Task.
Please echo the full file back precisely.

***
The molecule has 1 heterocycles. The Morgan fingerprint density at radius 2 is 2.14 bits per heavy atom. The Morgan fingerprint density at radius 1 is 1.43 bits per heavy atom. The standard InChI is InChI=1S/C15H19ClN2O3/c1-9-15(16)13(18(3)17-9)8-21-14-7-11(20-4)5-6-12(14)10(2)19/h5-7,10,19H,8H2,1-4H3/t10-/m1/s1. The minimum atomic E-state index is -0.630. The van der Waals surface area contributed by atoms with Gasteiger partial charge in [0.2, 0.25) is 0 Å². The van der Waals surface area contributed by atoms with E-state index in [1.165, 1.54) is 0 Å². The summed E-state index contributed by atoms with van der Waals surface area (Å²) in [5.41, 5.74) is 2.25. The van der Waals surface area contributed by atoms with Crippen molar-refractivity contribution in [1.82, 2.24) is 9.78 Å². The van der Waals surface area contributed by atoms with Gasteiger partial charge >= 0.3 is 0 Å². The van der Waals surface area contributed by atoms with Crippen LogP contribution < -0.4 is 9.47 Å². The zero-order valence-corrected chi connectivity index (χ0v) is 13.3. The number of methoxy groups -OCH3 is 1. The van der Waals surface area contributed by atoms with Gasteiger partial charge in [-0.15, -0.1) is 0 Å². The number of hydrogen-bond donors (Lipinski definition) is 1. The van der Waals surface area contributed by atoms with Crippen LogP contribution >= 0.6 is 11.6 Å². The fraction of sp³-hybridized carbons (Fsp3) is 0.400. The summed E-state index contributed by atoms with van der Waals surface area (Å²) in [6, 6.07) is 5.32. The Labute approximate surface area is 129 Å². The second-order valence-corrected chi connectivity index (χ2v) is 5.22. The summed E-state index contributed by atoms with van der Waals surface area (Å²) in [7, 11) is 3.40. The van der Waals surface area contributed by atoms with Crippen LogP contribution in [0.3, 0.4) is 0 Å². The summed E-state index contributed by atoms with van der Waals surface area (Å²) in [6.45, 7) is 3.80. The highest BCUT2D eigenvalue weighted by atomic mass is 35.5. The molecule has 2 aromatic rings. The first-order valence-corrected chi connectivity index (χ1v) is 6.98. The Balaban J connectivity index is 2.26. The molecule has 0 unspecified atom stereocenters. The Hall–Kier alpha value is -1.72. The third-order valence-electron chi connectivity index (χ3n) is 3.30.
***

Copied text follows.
The molecule has 1 heterocycles. The Morgan fingerprint density at radius 2 is 2.14 bits per heavy atom. The Morgan fingerprint density at radius 1 is 1.43 bits per heavy atom. The standard InChI is InChI=1S/C15H19ClN2O3/c1-9-15(16)13(18(3)17-9)8-21-14-7-11(20-4)5-6-12(14)10(2)19/h5-7,10,19H,8H2,1-4H3/t10-/m1/s1. The minimum atomic E-state index is -0.630. The van der Waals surface area contributed by atoms with Gasteiger partial charge in [0.2, 0.25) is 0 Å². The van der Waals surface area contributed by atoms with E-state index in [1.165, 1.54) is 0 Å². The summed E-state index contributed by atoms with van der Waals surface area (Å²) in [5.41, 5.74) is 2.25. The van der Waals surface area contributed by atoms with Crippen molar-refractivity contribution in [1.82, 2.24) is 9.78 Å². The van der Waals surface area contributed by atoms with Gasteiger partial charge >= 0.3 is 0 Å². The van der Waals surface area contributed by atoms with Crippen LogP contribution < -0.4 is 9.47 Å². The zero-order valence-corrected chi connectivity index (χ0v) is 13.3. The number of methoxy groups -OCH3 is 1. The van der Waals surface area contributed by atoms with Gasteiger partial charge in [-0.15, -0.1) is 0 Å². The number of hydrogen-bond donors (Lipinski definition) is 1. The van der Waals surface area contributed by atoms with Crippen LogP contribution >= 0.6 is 11.6 Å². The fraction of sp³-hybridized carbons (Fsp3) is 0.400. The summed E-state index contributed by atoms with van der Waals surface area (Å²) in [6, 6.07) is 5.32. The Labute approximate surface area is 129 Å². The second-order valence-corrected chi connectivity index (χ2v) is 5.22. The summed E-state index contributed by atoms with van der Waals surface area (Å²) in [7, 11) is 3.40. The van der Waals surface area contributed by atoms with Crippen LogP contribution in [0.3, 0.4) is 0 Å². The summed E-state index contributed by atoms with van der Waals surface area (Å²) in [6.45, 7) is 3.80. The highest BCUT2D eigenvalue weighted by atomic mass is 35.5. The molecule has 2 aromatic rings. The first-order valence-corrected chi connectivity index (χ1v) is 6.98. The Balaban J connectivity index is 2.26. The molecule has 0 unspecified atom stereocenters. The Hall–Kier alpha value is -1.72. The third-order valence-electron chi connectivity index (χ3n) is 3.30.